The Sift Here’s what we’re Sifting today

Airlines, nations ground Boeing jet after deadly crash

by Rachel Lynn Aldrich
Posted 3/12/19, 11:07 am

Airlines and nations around the world are grounding a new Boeing jet, as officials and experts investigate the cause of a crash Sunday in Addis Ababa, Ethiopia, that killed all 157 people on board. The Boeing 737 Max 8 owned by Ethiopian Airlines went down in clear weather six minutes after taking off for Nairobi.

British, German, French, Dutch, and Italian regulators are the most recent to ban the jet from their countries’ airspace, with Malaysia, Australia, and Singapore suspending all flights involving the plane into and out of the country. The European Aviation Safety Agency has also issued a directive grounding all Boeing 737 Max 8 and 9 model aircraft and applied it to all European Union airspace. Oman, Norwegian Air Shuttle, and South Korean Eastar Jet have joined airlines in China and Indonesia, Aeroméxico, Brazil’s Gol Airlines, India’s Jet Airways, and other countries and airlines in grounding the plane, with some citing worried customers as the reason for the action.

The U.S. Federal Aviation Administration said it expects Boeing will soon complete improvements to an automated anti-stall system suspected of contributing to the deadly October crash of another Boeing 737 Max 8 and update training requirements and related flight crew manuals. But safety experts have cautioned against drawing too many comparisons between it and the crash in Ethiopia. Boeing said it has no reason to pull the aircraft from service and its technical team has joined U.S., Israeli, United Arab Emirates, Kenyan, and other aviation experts in the investigation of Sunday’s crash led by Ethiopian authorities.

Victims of the crash came from 35 countries and included dozens of humanitarian workers. It could take up to five days before any remains are identified, Ethiopian airlines spokesman Asrat Begashaw said.

Editor’s note: We have updated this article to include additional countries that have announced they have closed their airspace to the Boeing 737 Max 8 jet.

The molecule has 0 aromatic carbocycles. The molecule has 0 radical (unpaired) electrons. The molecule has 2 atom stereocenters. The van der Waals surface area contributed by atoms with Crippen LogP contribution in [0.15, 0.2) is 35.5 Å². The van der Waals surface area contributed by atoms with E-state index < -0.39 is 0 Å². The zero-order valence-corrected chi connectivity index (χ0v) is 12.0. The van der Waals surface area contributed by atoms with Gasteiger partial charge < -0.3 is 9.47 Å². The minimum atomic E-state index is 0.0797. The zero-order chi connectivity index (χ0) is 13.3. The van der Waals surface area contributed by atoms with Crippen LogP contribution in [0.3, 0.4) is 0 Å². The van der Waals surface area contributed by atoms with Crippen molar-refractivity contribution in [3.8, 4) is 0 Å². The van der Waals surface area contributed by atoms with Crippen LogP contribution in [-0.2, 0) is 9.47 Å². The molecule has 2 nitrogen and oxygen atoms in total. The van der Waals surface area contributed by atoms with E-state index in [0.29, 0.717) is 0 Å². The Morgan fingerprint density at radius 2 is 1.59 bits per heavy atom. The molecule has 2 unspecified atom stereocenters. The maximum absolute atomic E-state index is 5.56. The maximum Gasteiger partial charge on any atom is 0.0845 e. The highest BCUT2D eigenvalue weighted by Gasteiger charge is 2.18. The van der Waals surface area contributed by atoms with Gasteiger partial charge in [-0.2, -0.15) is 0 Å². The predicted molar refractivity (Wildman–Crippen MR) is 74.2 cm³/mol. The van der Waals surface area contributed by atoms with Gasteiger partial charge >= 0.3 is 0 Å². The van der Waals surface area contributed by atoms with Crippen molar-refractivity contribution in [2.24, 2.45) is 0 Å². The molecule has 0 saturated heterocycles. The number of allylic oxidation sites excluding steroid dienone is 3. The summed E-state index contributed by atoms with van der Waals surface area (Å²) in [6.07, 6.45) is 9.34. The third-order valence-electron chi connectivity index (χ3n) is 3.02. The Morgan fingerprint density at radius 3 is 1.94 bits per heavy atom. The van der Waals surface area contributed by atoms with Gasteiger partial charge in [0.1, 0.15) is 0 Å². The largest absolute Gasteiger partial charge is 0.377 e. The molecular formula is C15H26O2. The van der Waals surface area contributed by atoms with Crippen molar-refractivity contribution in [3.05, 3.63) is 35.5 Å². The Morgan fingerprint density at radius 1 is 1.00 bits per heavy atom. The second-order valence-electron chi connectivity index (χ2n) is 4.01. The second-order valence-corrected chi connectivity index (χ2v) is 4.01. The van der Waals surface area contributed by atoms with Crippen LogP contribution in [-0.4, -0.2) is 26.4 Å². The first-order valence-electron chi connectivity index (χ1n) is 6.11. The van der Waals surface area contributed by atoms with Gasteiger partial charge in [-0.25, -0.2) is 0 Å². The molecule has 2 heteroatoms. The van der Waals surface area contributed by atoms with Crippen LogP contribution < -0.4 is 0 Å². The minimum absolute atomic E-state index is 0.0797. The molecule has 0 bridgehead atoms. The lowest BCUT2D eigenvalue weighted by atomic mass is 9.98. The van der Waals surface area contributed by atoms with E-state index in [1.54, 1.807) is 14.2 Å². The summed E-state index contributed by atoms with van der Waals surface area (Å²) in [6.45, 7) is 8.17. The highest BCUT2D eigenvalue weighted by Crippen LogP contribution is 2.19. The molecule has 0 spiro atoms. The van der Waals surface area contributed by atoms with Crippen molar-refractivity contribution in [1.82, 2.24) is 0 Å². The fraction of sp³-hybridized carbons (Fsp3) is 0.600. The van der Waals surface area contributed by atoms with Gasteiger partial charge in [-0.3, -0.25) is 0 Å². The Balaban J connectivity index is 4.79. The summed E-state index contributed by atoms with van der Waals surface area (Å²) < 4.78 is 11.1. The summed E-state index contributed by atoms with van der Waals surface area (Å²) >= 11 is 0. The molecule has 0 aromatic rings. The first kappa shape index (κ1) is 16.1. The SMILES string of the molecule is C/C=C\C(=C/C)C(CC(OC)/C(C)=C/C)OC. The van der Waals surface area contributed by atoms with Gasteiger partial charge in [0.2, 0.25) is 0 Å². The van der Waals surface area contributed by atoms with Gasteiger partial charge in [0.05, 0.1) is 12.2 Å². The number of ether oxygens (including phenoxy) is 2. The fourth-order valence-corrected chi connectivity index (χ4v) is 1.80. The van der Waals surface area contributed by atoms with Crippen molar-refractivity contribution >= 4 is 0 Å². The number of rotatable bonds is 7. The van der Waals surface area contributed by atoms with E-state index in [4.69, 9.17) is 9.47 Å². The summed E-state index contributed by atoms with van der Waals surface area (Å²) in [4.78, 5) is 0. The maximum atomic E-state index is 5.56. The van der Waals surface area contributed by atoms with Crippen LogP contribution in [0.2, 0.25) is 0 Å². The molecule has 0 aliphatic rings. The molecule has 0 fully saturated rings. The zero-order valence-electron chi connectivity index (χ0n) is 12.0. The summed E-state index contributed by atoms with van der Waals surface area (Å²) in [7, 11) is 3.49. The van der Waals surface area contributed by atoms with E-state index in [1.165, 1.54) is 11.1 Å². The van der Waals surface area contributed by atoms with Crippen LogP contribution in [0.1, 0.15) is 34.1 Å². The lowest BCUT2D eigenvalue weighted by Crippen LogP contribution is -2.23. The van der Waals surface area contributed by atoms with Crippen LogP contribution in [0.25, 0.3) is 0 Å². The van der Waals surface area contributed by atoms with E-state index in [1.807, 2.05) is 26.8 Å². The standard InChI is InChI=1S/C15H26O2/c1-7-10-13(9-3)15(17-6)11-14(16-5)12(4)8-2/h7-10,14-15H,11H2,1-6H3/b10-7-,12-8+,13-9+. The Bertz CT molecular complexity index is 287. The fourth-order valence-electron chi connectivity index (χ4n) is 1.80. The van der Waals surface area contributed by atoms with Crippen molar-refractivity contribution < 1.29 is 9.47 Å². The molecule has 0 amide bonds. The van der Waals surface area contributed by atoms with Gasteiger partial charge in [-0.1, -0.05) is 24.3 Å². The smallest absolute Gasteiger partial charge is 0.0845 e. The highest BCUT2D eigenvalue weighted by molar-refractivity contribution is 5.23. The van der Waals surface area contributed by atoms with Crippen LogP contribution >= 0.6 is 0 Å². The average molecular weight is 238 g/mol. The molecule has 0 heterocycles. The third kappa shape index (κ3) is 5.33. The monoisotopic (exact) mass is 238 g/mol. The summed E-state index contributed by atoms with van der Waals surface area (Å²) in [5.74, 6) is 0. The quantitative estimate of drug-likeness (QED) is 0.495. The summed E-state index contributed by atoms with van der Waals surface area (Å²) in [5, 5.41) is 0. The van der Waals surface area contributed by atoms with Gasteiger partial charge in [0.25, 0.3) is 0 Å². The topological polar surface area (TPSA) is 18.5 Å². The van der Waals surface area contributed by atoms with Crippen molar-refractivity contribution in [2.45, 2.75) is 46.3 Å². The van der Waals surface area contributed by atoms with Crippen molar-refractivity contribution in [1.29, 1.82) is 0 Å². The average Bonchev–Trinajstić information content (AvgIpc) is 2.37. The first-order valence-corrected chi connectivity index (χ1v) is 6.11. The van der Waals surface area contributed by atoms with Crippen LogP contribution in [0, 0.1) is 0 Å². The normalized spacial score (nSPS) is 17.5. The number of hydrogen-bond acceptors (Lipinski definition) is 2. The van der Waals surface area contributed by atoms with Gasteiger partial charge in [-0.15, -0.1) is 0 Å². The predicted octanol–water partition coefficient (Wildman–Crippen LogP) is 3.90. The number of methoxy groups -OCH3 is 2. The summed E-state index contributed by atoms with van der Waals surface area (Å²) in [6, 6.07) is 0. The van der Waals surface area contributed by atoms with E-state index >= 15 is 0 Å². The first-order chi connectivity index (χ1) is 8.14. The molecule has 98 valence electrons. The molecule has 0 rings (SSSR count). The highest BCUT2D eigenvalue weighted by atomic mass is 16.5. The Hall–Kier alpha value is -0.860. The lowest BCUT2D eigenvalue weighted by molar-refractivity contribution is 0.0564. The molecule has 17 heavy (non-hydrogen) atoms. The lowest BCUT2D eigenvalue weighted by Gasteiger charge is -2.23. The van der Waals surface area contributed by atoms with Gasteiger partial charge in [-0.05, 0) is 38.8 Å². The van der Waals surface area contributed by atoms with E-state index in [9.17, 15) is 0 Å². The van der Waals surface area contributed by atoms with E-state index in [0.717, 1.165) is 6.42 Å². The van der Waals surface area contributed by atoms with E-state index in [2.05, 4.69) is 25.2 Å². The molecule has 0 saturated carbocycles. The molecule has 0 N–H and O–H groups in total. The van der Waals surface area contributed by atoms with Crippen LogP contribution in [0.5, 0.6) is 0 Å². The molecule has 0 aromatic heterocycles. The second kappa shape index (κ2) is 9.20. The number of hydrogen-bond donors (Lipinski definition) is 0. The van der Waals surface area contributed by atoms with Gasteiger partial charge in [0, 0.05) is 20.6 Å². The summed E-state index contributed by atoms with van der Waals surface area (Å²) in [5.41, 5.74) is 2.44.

Read more from The Sift Sign up for The Sift email
Rachel Lynn Aldrich

Rachel is an assistant editor for WORLD Digital. Follow Rachel on Twitter @Rachel_Lynn_A.

Read more from this writer


You must be a WORLD Member and logged in to the website to comment.
  • OldMike
    Posted: Tue, 03/12/2019 05:34 pm

    Just totally guessing here, but I suspect eventually a flaw in the aircraft’s operating system software will be found. Something in the operations coding that causes the engines to cut power under certain fairly unusual circumstances at takeoff.  I say unusual as there have only been 2 crashes. I suspect there will be more if this model continues to fly.  

    I myself would probably not fly on a 737 Max 8 until the flaw has been determined and corrected. 

  • VISTA48
    Posted: Tue, 03/12/2019 06:02 pm

    There is a Maneuvering Characteristics Augmentation System (MCAS) embedded in the flight control software that automatically pushes the nose down when an impending stall is sensed. This is installed in different variants on all modern commercial aircraft. There is nothing that would cut engine power in such a situation, as that make the situation worse. If the MCAS is malfunctioning, the pilots can disable it by toggling the trim disconnect switches, or by initiating opposite trim. My guess is that they will change the software to allow the pilots to override the MCAS with the primary controls instead of just opposite trim and trim disconnect. As for safety in the meantime, All US commercial pilots practice the corrective actions for these types of failures at least biannually. I'm sure that they have all reviewed their runaway trim procedures since the latest mishap. I would fly on a 737 MAX with any US licensed pilot without a second thought. (Disclosure: I've worked in the industry for 40 years).

  • OldMike
    Posted: Tue, 03/12/2019 06:24 pm

    Vista48, I’m sure you are correct. But to clarify, I wasn’t so much guessing the design of the software is flawed, as wondering if there is a coding error that causes, in certain circumstances, the control programs to not function as designed.  Also, my suggestion of loss of power was only a “for example”. Could be many things like flap settings etc.  With your background, maybe you could tell us whether that is even a possibility.